Athlone has a long manufacturing tradition and today is regarded as one of the main centres of all commercial and industrial activity in the Midlands. It is the regional centre for a large number of state and semi-state organisations. These account for some 3000 odd jobs and contribute substantially to the business life of the town.
Athlone Town Council provides an extensive range of infra-structural services, and plays an active role in the development of the town’s industry, business, social, arts, heritage and cultural affairs. http://www.athloneudc.ie
The educational infrastructure is very attractive in Athlone with the Athlone Institute of Technology catering for over 5,000 students. The Institute offers part-time and full-time programmes at certificate, diploma, degree and postgraduate levels. The National Polymer Development Centre based in Athlone is Ireland’s leading Polymer Technology and Development Organisation, providing the polymer industry with a rapid turnaround, confidential and industrially focused technical service. Several private and public establishments providing full-time, evening and part-time training and tuition. A large number of Primary and Second Level Schools exist within a 10-15 mile catchment area. Over 3,000 pupils attend second level schools in the town with approx. 2,000 students graduating annually from second-level schools.
Athlone town is located in the centre of Ireland and is well served by local and national infrastructure. There is a good existing road network connecting Athlone to Dublin, Galway, Sligo, Limerick, Cork and all the major population centres i.e. east-west (N6 National Primary Road connecting Dublin to Galway) and north-south (National Secondary Routes; Cavan/Belfast N55, Limerick N62 and Sligo M61 routes. The planned dual carriageway from Dublin to Athlone and Athlone to Galway will minimise journey times in the not too distant future.
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A BALLAD OF ATHLONE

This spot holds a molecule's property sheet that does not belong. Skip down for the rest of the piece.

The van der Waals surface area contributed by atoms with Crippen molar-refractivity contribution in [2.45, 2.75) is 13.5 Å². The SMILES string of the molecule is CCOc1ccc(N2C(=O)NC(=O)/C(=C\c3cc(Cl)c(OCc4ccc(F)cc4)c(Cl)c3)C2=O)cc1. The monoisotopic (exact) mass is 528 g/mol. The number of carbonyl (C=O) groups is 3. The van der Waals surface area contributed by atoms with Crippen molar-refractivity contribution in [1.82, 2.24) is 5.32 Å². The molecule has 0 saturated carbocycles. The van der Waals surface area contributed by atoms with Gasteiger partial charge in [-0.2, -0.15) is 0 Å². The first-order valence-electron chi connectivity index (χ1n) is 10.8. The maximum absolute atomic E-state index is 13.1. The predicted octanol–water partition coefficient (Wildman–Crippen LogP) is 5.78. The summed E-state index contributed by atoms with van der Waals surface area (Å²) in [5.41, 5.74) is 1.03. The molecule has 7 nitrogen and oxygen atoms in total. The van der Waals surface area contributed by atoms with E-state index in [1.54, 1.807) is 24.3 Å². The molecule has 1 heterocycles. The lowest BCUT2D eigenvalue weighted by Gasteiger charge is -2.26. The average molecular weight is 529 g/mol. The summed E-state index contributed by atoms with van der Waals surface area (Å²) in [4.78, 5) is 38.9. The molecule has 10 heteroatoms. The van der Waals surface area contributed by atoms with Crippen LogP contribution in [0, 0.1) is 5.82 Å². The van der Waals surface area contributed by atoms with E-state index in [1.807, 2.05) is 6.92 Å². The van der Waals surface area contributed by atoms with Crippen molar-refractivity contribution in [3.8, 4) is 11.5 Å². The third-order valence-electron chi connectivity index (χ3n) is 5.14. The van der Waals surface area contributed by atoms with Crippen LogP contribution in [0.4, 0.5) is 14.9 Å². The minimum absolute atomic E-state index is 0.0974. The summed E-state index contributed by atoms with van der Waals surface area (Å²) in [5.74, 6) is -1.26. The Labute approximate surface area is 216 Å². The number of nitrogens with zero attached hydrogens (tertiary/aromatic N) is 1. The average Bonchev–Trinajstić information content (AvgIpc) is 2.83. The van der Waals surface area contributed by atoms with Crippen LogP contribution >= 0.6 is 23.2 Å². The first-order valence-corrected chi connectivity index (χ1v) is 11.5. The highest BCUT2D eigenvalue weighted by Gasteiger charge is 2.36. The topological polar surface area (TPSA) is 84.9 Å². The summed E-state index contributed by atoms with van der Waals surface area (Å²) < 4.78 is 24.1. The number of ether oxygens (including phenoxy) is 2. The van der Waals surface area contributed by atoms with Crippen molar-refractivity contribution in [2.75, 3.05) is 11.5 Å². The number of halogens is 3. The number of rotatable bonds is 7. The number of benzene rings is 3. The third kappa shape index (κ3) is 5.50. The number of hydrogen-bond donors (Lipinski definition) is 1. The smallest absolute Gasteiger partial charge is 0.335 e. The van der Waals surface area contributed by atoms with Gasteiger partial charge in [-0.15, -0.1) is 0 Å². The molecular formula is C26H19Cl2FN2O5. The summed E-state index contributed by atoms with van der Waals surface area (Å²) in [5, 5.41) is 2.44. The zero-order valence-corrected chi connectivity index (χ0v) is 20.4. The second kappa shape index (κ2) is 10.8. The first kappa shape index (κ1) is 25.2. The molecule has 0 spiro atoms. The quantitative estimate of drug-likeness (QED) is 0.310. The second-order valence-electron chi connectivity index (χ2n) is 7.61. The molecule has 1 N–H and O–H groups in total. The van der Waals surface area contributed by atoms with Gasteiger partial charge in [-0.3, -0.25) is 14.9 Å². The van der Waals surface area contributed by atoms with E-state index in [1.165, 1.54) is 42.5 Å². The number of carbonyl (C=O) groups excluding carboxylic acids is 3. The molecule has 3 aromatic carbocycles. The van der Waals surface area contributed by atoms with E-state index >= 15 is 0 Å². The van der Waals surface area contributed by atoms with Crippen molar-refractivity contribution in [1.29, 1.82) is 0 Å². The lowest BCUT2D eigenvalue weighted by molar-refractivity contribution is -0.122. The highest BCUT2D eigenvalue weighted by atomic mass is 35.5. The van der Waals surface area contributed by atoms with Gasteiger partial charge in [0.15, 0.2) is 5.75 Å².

By Aubrey De Vere
Does any man dream that a Gael can fear? __ Of a thousand deeds let him learn but one! The Shannon swept onwards broad and clear, Between the leaguers and broad Athlone.
“Break down the bridge!” __Six warriors rushed Through the storm of shot and the storm of shell; With late but certain victory flushed. The grim Dutch gunners eyed them well.
They wrenched at the planks ‘mid a hail of fire: They fell in death, their work half done; The bridge stood fast; and nigh and nigher The foe swarmed darkly, densely on.
“Oh, who for Erin will strike a stroke? Who hurl yon planks where the waters roar?” Six warriors forth from their comrades broke, And flung them upon that bridge once more.
Again at the rocking planks they dashed; And four dropped dead, and two remained; The huge beams groaned, and the arch down-crashed Two stalwart swimmers the margin gained.
St. Ruth in his stirrups stood up, and cried, “I have seen no deed like that in France!” With a toss of his head, Sarsfield replied, “They had luck, the dogs! Twas a merry chance!”
O many a year, upon Shannon’s side, They sang upon moor and they sang upon heath, Of the twain that breasted that raging tide, And the ten that shook bloody hands with Death!